“Unity In Christ”
1 Corinthians 1:10-18
Rev. Mark M. Vickers
Sunday, January 22, 2017
We are blessed in that the disagreements, clashes, and quarrels are at a minimum here at St. Timothy’s. How blessed we are! But we cannot kid ourselves that there are not divisions among our larger faith community and the world.
We have just encountered, over the past 18 months, more public disagreement than most of our domestic generations have ever seen. We have seen public disagreements as recently as yesterday, public outrage as recently as yesterday, personal disagreement and personal outrage between public political candidates and the world that surrounds them, yet we have experienced the hush of the faith community through out this public ruffle.
We have heard bits and pieces of religious outrage and outspoken moments of truth, but for the most part, the contemporary 21st century Protestant Church remains silent when things get rough. I wonder, as the world progresses, how will we react?
The scenario is not far off the radical grid that Paul experiences with the Church at Corinth. Division within the Christian community was apparent, and Paul’s intention to bring everyone into agreement was at the forefront of his ministry. The Apostle Paul was outspoken on the fact that according to Chloe’s people, the Christian community was seeking to identify with those earthly people who were proclaiming Christ. The problem was that the identity that Paul singles out is that the believers had identified with those who had baptized in Jesus’ name and not Jesus. This in itself made for a tremendous power struggle. The identity had been lost!!
Divisions like this are still found in the church today. Dynamic preachers can risk the possibility of “cult like” followings, churches lose sight that they are there for the duration, most clergy (i.e. proclaimers) are just passing through. Followers can also risk the propulsion to follow a noted theologian and risk the separation from those who find truth in different articulations. The difference and the separation comes between the allegiance between and individual and Christ crucified.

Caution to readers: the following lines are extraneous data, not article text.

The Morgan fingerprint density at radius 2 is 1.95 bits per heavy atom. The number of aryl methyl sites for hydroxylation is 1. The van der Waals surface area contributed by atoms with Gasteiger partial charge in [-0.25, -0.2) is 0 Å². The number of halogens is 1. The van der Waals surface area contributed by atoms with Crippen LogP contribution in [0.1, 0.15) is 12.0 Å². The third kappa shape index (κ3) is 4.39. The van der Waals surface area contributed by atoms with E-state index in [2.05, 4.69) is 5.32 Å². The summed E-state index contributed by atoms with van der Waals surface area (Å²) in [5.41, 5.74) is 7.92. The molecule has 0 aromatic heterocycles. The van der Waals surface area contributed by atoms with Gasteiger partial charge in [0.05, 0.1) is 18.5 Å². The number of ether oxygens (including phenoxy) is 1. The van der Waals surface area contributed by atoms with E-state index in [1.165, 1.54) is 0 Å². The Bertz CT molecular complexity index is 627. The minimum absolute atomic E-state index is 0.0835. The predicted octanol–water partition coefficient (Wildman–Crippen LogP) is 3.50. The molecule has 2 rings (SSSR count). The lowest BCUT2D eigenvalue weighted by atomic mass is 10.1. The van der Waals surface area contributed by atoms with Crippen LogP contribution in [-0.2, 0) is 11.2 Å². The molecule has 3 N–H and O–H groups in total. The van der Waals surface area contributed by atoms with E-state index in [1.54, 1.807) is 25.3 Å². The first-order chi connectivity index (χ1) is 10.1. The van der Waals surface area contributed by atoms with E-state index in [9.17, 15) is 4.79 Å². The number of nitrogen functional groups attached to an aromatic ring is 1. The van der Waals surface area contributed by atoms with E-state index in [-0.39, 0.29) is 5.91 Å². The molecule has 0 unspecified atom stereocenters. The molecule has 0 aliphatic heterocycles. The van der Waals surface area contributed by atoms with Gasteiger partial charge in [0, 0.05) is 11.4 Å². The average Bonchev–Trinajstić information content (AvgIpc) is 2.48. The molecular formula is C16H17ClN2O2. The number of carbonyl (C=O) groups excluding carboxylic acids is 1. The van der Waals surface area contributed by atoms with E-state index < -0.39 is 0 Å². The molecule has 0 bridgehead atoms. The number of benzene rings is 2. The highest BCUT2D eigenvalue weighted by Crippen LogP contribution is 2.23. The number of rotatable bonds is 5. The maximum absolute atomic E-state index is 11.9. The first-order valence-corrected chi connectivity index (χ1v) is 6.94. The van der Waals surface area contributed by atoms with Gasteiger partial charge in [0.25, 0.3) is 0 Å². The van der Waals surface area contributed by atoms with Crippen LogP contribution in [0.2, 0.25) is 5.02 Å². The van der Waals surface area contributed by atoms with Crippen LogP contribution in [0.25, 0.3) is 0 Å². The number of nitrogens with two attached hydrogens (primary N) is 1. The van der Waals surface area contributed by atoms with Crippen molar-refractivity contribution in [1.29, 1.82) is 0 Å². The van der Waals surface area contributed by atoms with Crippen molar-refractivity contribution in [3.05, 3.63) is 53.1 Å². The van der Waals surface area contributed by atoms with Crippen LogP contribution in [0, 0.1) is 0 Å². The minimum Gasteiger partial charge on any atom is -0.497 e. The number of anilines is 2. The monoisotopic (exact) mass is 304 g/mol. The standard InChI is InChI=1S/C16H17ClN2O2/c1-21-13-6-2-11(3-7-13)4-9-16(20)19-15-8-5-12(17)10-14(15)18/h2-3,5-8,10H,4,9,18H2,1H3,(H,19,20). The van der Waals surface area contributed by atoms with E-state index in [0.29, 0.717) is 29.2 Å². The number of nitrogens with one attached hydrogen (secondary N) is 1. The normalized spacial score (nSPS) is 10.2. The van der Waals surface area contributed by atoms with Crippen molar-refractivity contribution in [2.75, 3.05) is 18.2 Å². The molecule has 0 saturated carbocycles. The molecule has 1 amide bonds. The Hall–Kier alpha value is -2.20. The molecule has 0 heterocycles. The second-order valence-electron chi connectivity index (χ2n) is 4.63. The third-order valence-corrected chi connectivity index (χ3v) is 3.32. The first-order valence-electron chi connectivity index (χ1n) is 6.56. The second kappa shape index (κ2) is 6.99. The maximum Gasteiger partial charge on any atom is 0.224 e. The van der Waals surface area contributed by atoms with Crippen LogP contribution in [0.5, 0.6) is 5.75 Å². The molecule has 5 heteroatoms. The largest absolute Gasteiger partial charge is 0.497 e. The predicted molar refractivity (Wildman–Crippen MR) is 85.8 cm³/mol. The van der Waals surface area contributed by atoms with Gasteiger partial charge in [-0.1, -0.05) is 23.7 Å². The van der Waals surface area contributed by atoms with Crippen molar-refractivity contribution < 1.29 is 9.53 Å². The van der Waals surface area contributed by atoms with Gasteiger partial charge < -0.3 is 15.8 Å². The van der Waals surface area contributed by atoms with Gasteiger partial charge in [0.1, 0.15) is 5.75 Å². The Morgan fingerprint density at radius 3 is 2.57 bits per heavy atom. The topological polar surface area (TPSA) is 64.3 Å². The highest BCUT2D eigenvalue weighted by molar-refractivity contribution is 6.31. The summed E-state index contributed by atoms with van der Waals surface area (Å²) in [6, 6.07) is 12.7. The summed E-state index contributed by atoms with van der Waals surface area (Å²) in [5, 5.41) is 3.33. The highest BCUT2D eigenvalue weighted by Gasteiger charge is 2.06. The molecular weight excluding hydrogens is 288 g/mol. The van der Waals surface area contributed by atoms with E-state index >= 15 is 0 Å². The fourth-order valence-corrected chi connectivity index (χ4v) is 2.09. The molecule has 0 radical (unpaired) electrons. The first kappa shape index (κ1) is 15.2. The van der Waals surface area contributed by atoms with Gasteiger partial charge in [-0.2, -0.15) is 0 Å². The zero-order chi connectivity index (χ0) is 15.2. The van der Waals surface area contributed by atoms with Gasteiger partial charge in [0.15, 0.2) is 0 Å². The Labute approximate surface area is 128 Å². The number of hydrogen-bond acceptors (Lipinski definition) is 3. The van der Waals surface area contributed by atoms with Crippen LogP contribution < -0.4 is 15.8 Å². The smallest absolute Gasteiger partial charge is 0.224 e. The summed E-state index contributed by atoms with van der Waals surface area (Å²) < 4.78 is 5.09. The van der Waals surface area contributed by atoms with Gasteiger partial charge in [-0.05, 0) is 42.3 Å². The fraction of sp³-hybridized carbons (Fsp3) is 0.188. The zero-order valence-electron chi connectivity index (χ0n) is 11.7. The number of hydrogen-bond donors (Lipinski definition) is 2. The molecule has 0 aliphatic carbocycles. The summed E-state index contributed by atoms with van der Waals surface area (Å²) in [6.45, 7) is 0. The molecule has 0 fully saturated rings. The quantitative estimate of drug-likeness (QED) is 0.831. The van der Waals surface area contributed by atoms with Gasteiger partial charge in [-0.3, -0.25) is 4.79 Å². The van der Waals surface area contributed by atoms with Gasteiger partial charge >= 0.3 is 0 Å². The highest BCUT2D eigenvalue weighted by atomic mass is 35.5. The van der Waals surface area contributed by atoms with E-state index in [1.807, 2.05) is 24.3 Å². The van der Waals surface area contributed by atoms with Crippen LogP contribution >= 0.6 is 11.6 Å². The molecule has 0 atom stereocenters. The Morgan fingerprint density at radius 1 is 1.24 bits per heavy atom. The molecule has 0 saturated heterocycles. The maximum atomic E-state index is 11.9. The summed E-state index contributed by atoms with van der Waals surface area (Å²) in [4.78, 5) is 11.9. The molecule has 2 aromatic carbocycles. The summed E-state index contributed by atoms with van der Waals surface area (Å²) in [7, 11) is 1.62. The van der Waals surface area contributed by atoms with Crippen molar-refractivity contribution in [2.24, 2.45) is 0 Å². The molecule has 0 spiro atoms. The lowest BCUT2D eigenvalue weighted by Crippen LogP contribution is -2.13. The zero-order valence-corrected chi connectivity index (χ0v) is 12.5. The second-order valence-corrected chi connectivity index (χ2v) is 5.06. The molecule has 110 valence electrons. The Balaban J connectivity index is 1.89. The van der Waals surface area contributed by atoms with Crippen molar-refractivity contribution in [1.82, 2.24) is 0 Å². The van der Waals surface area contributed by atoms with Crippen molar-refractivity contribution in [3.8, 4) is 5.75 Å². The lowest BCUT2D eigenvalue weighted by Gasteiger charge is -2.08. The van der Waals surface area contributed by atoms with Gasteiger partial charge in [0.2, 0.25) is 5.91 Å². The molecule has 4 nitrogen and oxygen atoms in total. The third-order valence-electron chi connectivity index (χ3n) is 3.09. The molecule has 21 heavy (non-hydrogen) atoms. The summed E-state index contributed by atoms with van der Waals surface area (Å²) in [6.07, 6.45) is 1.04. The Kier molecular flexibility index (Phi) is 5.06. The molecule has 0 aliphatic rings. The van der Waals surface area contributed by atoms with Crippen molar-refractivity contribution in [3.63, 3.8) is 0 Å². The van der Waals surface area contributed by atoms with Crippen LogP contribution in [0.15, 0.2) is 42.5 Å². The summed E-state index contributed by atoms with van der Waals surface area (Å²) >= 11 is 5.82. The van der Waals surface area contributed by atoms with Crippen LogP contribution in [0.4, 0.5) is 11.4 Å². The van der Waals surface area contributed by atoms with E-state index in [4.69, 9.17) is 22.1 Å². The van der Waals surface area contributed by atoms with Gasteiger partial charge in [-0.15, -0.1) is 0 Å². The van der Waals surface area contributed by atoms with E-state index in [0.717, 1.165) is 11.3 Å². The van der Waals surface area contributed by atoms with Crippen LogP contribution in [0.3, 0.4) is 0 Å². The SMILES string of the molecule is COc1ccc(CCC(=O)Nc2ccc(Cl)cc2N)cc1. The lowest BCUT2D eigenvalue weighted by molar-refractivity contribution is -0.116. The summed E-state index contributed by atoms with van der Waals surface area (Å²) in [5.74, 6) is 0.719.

The dilemma looms large, not only for Paul but also for us as 21st century christians who seem to encounter more possibilities of human alignment than did those of Paul’s time. There are so many more possibilities for us to align our belief in leadership and trust. We are constantly inundated with those who seek our allegiance and seek allegiance to us. We have the remarkable gift (free will) to make our choices in whom we follow.
It becomes increasingly clear that in our culture, not unlike the NT times, the impulse of desired leadership has increased with great magnitude. We have a culture and a society that is yearning to find leadership in all avenues of life, including religious life. We seek to be in the presence of good leaders, no matter the human process, how flawed or how perfect, we are humans, just like the Corinthian Church who are struggling with the notion of where does ultimate leadership come from or who will our ultimate leader be?
The confusion in Paul’s letter surrounds the irony of a time not unlike our present day. We still struggle with claiming Christ as our ultimate leader in our life. For Paul, the confusion and gist of the conversation was that people had forgotten whom they placed their trust in. They had forgotten the ultimate! They had forgotten what Jesus had done for them, and they had forgotten the reason that Paul was sent to preach the Gospel, not just baptize and when he did baptize, he baptized in Jesus’ name, not his own. For those who had forgotten that necessity in life has now made the Cross a joke, the “folly” of what Christ has done for them and for us. For Paul was literally saying that the work of the cross, Christ’s death and resurrection has become null and void and that our trust has been placed elsewhere.
We, as Christians, cannot allow our plea and search for leadership to become like folly! We must keep our eyes and heart upon the cross, upon the ultimate role model for leadership and hope! Our folly must cease to exist and we must lay claim upon the Son of God as our ultimate leader.
Sure, we will have earthly leaders but in order to live under them, just as Paul’s Christians had to do, our faith must be in the ultimate leader.
For we are reminded, just as the Church at Corinth was reminded, “For the message about the cross is foolishness to those who are perishing, but to us who are being saved it is the power of God.”
AMEN & AMEN